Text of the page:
However, under the circumstances Israeli retaliation was restrained and even the Opposition Kadima party leader Tzipi Livni and Shaul Mofaz, the chairman of the Knesset Foreign Affairs and Defense Committee, demanded a tougher Israeli response. One opinion poll found that 61% of Israelis favored another IDF ground operation into Gaza to suppress the terrorism while 26% opposed such a measure. So why did Prime Minister Binyamin Netanyahu, who accused the former government of not finishing the 'Cast Lead Operation' of 2008, opt for a less drastic approach? The explanation has more to do with Egypt than it does with Gaza. The military junta is under mounting pressure for failing to improve the standard of living of the Egyptian people who overthrew Hosni Mubarak with the hope of improving their lot. This has not happened and Egyptians are angry so Israel serves as their scapegoat. Moreover General Mohamed Tantawi, the head of the Supreme Council has taken a more conciliatory attitude to the Muslem Brothers at home and Hamas in Gaza.

Israel is now facing a major shift to a more hostile approach to the Jewish State away from the albeit cold peace of Mubarak, but that served as a cornerstone of Israel's overall security. For example, former Egyptian Foreign Minister Nabil al Arabi told a TV interviewer: 'The peace treaty between Egypt and Israel is not sacred like the Koran or the New Testament!' In Cairo, an angry mob turned on the Israeli embassy and one demonstrator tore down the Israeli flag, which so far has not been hoisted aloft. Therefore, Netanyahu and his security cabinet decided to turn over backwards in an effort to prevent a potential breakdown in relations with Egypt. The deterioration was triggered by the IDF failure to close the road along the Egyptian border, although it had had hard intelligence infomation that an attack from Sinai was imminent. Gen. Tal Russo, the head of Southern Command has admitted he erred in not doing so.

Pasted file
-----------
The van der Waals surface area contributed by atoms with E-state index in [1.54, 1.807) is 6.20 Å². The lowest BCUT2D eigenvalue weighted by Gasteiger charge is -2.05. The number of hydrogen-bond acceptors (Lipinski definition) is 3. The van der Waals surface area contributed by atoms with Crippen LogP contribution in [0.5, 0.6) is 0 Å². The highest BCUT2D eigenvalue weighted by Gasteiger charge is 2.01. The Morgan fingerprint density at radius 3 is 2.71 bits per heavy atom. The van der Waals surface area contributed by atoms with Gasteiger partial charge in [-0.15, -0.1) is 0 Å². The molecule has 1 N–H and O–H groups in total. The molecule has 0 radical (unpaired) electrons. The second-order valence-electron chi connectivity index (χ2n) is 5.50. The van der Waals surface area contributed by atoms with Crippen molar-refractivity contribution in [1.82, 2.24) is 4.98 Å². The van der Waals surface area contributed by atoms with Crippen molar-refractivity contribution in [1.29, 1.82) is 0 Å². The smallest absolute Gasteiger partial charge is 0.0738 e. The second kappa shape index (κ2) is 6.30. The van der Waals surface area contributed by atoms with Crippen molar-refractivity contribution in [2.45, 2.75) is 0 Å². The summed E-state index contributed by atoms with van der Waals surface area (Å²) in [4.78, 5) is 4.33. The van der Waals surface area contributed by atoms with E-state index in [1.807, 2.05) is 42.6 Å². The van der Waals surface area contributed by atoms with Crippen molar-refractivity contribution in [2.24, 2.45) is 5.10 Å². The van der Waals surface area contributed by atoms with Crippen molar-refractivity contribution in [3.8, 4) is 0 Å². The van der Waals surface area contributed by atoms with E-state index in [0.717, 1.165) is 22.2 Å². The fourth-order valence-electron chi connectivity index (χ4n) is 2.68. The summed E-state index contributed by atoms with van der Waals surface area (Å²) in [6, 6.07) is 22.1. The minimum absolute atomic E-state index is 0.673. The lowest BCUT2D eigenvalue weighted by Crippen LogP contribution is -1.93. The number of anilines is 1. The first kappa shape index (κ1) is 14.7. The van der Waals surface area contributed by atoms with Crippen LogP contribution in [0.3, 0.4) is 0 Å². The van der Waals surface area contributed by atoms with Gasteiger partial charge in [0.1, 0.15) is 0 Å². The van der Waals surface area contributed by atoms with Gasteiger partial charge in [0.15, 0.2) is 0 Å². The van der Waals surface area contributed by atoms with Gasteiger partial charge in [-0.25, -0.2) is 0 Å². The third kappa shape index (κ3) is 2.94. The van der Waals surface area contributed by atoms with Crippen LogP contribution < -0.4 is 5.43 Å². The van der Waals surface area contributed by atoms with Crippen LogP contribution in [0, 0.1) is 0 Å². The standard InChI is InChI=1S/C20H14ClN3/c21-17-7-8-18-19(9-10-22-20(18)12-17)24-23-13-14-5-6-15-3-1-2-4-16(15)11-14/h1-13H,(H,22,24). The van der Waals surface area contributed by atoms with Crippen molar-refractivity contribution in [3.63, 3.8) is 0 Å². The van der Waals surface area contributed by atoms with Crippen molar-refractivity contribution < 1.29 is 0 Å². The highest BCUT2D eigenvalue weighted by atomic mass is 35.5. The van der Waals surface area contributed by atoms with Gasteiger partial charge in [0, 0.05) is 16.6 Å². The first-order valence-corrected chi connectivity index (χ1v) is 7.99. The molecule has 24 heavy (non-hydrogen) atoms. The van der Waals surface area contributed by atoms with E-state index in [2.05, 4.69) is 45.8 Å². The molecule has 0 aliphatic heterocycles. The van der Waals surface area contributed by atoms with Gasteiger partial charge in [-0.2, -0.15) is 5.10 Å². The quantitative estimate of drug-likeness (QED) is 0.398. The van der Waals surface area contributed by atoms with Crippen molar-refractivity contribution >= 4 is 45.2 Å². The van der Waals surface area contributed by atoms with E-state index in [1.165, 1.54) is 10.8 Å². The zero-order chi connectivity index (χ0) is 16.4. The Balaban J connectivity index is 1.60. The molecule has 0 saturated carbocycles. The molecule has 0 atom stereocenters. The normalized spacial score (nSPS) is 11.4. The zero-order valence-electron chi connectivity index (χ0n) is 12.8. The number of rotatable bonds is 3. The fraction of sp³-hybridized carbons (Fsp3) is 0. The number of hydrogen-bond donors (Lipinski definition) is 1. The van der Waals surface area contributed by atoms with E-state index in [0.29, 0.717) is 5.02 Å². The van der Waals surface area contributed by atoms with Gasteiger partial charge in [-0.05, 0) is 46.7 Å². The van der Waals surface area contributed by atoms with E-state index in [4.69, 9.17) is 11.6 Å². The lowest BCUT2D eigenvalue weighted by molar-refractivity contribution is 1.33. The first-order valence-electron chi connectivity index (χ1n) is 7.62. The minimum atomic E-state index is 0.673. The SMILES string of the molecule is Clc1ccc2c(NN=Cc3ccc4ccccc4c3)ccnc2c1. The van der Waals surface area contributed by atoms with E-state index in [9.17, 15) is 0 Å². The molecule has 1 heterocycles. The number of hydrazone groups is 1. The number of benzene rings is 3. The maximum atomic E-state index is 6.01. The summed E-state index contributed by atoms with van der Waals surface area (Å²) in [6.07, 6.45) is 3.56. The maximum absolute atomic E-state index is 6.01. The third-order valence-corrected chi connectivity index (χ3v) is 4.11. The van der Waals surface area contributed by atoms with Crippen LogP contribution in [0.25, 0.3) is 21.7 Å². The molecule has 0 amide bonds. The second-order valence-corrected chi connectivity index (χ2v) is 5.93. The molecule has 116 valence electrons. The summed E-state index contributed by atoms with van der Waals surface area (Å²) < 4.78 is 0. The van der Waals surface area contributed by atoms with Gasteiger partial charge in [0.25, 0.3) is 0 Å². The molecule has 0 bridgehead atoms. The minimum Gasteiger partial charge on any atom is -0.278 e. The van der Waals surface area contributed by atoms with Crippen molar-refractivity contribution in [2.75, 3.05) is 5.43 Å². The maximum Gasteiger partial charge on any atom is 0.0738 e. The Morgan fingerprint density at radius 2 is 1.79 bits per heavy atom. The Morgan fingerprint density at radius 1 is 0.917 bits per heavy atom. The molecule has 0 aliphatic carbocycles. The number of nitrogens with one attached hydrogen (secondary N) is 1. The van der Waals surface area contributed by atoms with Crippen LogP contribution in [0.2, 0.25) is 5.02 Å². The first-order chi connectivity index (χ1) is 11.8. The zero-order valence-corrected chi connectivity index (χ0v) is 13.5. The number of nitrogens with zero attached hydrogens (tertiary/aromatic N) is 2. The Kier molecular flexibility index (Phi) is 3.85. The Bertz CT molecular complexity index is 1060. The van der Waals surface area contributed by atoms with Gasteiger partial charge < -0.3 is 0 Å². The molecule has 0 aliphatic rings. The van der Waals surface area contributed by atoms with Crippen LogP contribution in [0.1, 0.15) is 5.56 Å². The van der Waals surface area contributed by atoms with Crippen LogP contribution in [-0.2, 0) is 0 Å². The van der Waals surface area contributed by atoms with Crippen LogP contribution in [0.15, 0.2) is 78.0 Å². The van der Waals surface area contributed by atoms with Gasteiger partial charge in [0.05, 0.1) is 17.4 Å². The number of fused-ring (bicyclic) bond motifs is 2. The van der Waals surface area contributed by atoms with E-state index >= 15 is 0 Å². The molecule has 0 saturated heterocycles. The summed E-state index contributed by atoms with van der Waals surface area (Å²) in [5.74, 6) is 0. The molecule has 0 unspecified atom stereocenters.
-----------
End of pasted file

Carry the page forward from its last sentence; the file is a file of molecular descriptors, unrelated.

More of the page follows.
Although Israeli reinforcements had been deployed at in the area the night before, they stood down at dawn, apparently on the erroneous assessment that the terrorists would not attack in daylight. It appears to be another case of failing to implement a worst case scenario, similar to the interception of the Turkish ship Mavi Marmara that tried to break the Israeli blockade of Gaza with over 600 'peace activists' on board, a number of them Turkish militants. The IDF did not envisage that they would react with knives and crowbars when Israeli naval commandos dropped onto the deck from a helicopter. That case, that led to the killing of nine Turkish militants and the injuring of several commandos has caused a worsening in ties with Ankara. (The Palmer Inquiry, conducted by the UN., has reportedly justified Israel's blockade on the basis of international law, although it does raise questions about Israel's use of force. It's publication has been postponed at Turkey's request). Turkey has demanded that Israel apologize officially but Prime Minister Netanyahu has refused, although he is ready to express regret for the loss of lives. An afterthought - the latest round of Palestinian rocketing from Gaza vindicates the need for the blockade to prevent even more lethal rocketry being smuggled into Gaza, that would undoubtedly be the case if Israel did not enforce the blockade. One can only wonder how Turkish Prime Minister Recep Erdogan would react if Israel decided to send a humanitarian flotilla to aid the Kurds, who are demanding regional autonomy from the Turks. After his recent rapprochment with Hamas, West Bank President Mahmoud Abbas has yet to condemn the Palestinian attack in Sinai.